I showed the OS cover to Alan Kistler, who writes the “Agents of S.T.Y.L.E.” column critiquing superhero costume designs for Newsarama, and asked him to critique Emerald Blair’s costume. He thought it worked pretty well, that it fit the character (as I described her to him) and was still practical. So that was good to hear.
I only had one panel on Saturday, a morning panel about writing time travel, which let me talk about my DTI novels and discuss the writing of time travel in general with the other authors on the panel and the members of the audience. That was really my only Trek-related panel for the whole con, although this morning I have one about moving from tie-in to original work, so there could be some Trek discussion there. Anyway, despite only being a panelist on one event, I had a very eventful Saturday. After my panel, I stuck around as an audience member for the next two in the same room, a writing workshop with Marco, David Mack, and David R. George III (which never really got to the workshop part since the audience was content to listen to the panelists talk about the writing process for two hours). I’m glad I attended, since their comments on story structure helped me recognize a couple of significant structural flaws in the spec novel I’m getting ready to revise. Hopefully I’ll be able to think of ways to strengthen it up in those areas. That was followed by a panel on editor-author relationships with Marco and Greg Cox, my main editor for OS. Some nice insights there.
I took the next hour off, then attended a panel on Leverage, which is not an SF/fantasy show but no doubt has plenty of overlap in the fanbase (and often makes genre homages, particularly to Doctor Who) — not to mention that one of its current writing staffers, Geoffrey Thorne, is a former Trek novelist who wrote the Titan novel right after my first one. More to the point, a couple of the panelists, including Greg and the prolific Keith R. A. DeCandido, have written Leverage tie-in novels which should be coming out next year. It was a fun conversation. Then I spent an hour signing books at the Constellation Books vendor table — thanks to the folks there for hosting me, letting me hand out more Only Superhuman flyers, and feeding me chocolate. After that I ran into Greg, Marco, and some others in the lobby and got invited to join them for dinner over in the nearby mall. My editors and I shared a table with Bill Leisner (author of the TNG novel Losing the Peace) and we writers mostly listened while the editors talked about the business and traded anecdotes, which was very informative and entertaining and mostly not for public consumption. I had a bowl of chili and a caesar salad, and as usual the restaurant portions were too huge, so I asked for a box to bring back the rest of the salad in, although I have no idea when or if I’m going to eat it (it’s probably wilted some by now). After that I thought I couldn’t eat another bite, but then Marco ordered an apple cobbler with ice cream which turned out to be way too big for one so he asked for four spoons so we could all share, and, well, I guess there’s always room for apple cobbler and ice cream. Then we came back to the hotel and I hung out with folks in the lobby and talked about old movies and Godzilla and the like. After that I came back to my room to decompress after that very full day.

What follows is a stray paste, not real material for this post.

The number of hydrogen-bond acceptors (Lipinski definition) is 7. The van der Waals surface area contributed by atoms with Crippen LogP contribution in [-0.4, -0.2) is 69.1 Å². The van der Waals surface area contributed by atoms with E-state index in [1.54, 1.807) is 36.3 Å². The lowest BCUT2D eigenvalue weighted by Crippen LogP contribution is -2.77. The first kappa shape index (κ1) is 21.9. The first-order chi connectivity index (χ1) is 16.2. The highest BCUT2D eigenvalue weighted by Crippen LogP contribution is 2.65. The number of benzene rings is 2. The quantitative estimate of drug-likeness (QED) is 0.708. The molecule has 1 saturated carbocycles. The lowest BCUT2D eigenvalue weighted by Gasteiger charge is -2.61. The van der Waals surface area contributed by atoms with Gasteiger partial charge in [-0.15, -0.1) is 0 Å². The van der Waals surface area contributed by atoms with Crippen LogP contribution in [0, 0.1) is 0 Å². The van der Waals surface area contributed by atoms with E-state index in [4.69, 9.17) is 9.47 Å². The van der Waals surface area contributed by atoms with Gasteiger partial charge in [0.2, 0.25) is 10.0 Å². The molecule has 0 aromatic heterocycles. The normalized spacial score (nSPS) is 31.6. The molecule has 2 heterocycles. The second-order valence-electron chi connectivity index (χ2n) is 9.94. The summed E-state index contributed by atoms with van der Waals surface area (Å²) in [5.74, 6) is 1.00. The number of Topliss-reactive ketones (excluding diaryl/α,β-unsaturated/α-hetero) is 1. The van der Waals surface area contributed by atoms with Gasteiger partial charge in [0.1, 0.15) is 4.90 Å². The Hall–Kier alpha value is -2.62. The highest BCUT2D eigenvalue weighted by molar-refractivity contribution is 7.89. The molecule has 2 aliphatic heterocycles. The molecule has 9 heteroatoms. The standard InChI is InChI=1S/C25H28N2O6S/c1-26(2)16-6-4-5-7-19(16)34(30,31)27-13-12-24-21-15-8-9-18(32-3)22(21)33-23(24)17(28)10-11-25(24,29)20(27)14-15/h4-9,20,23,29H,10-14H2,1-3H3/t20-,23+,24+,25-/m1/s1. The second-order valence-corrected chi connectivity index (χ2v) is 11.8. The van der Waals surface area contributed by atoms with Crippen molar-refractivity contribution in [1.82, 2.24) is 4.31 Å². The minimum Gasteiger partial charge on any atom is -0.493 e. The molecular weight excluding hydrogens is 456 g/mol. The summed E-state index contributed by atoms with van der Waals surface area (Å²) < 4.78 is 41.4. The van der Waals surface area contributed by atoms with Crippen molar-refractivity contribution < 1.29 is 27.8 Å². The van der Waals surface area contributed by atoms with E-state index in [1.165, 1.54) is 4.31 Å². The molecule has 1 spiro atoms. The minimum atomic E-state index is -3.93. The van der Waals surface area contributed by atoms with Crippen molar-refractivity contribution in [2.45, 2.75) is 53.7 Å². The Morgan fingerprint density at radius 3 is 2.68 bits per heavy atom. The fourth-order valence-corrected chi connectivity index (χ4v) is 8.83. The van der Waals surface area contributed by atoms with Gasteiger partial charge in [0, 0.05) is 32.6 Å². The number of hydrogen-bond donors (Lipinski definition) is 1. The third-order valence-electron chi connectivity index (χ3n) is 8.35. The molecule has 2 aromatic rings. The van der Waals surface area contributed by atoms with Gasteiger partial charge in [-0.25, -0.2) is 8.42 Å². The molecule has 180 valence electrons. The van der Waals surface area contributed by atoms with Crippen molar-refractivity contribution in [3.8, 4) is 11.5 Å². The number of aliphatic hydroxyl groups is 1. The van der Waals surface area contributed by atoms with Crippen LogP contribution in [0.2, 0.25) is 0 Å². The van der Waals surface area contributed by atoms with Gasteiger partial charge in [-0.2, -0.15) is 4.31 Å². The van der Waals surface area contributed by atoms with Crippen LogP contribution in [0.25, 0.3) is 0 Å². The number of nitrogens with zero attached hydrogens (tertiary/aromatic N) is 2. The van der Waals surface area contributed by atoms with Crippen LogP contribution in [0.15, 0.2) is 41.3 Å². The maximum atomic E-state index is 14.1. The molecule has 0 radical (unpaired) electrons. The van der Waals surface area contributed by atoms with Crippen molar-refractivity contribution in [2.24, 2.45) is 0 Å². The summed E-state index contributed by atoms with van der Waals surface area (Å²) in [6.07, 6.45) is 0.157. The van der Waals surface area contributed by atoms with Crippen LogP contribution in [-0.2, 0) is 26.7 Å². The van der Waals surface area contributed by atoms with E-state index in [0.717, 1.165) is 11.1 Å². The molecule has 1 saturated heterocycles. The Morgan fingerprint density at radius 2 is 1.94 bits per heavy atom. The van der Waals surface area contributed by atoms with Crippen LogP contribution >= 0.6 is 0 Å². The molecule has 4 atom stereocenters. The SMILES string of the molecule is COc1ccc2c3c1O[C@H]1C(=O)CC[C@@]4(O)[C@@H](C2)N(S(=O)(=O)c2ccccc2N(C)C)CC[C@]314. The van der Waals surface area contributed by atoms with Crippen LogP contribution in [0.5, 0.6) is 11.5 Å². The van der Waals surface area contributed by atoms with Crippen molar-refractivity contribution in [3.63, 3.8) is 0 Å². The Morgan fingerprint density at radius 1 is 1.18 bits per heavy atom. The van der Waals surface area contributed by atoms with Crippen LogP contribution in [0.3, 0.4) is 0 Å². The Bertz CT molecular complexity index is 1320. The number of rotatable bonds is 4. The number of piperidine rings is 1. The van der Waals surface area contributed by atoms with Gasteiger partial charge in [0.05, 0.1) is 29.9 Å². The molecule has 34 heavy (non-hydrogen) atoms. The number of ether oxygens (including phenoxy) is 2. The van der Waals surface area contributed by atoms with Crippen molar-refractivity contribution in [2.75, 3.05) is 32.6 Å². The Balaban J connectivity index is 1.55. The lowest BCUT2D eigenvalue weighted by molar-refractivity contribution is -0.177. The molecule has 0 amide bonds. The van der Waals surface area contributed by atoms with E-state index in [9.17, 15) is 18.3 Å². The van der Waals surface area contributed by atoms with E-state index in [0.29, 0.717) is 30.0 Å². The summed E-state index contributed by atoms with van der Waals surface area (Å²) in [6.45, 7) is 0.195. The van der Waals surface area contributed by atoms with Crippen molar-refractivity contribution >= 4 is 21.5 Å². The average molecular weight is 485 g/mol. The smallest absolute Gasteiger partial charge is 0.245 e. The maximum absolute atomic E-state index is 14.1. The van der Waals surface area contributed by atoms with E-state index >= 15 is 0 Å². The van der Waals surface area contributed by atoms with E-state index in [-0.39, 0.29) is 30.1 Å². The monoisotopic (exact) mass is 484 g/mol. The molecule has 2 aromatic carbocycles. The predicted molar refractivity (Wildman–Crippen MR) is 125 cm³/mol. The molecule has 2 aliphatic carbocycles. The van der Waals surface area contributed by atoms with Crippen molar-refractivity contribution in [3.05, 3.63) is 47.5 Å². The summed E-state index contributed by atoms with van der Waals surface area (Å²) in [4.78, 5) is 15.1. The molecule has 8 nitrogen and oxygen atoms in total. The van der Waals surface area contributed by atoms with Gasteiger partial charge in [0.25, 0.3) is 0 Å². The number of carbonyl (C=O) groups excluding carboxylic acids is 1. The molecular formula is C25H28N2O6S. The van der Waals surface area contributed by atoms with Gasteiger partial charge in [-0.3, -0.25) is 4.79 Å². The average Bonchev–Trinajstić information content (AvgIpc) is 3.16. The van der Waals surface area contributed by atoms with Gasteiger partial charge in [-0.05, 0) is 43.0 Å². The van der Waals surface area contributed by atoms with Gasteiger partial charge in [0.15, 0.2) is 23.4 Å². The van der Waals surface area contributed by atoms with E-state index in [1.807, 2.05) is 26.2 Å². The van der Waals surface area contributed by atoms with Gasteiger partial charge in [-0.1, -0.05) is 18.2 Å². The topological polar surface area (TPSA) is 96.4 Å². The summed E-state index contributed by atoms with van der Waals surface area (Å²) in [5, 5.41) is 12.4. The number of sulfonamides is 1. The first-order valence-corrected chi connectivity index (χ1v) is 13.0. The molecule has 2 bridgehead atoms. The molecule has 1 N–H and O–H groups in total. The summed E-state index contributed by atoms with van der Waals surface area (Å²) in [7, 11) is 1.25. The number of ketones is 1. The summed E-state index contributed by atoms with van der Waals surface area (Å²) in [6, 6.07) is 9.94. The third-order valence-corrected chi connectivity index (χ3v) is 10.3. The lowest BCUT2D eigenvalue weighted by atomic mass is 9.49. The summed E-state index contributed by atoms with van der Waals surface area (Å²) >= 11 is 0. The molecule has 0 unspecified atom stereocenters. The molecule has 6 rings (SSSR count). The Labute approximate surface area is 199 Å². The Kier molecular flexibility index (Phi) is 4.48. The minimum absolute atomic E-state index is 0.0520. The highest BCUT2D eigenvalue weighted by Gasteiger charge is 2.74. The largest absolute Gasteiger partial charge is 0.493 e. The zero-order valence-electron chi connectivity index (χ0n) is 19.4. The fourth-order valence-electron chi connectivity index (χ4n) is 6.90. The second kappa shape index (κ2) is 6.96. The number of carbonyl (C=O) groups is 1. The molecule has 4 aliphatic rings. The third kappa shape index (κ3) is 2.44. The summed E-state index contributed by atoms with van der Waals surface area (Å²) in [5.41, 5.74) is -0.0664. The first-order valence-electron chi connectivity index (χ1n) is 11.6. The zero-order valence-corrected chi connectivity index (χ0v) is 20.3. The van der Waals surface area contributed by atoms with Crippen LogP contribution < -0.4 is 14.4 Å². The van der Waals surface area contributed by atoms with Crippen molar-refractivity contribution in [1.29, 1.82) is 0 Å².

Today, after the author breakfast in half an hour, I’ve got three panels that will all be Only Superhuman-related for me: at 10, the tie-in vs. original panel mentioned earlier, then a Tor Books presentation at 11 with Greg and Marco talking about Tor’s upcoming releases and me talking about OS, and then at 1, a panel about female action heroes in the media. Then I’m pretty much done and will probably be setting out for home not long after. I’d like to get a few hours’ driving in today, but it looks like thunderstorms are likely, so we’ll have to see how that goes.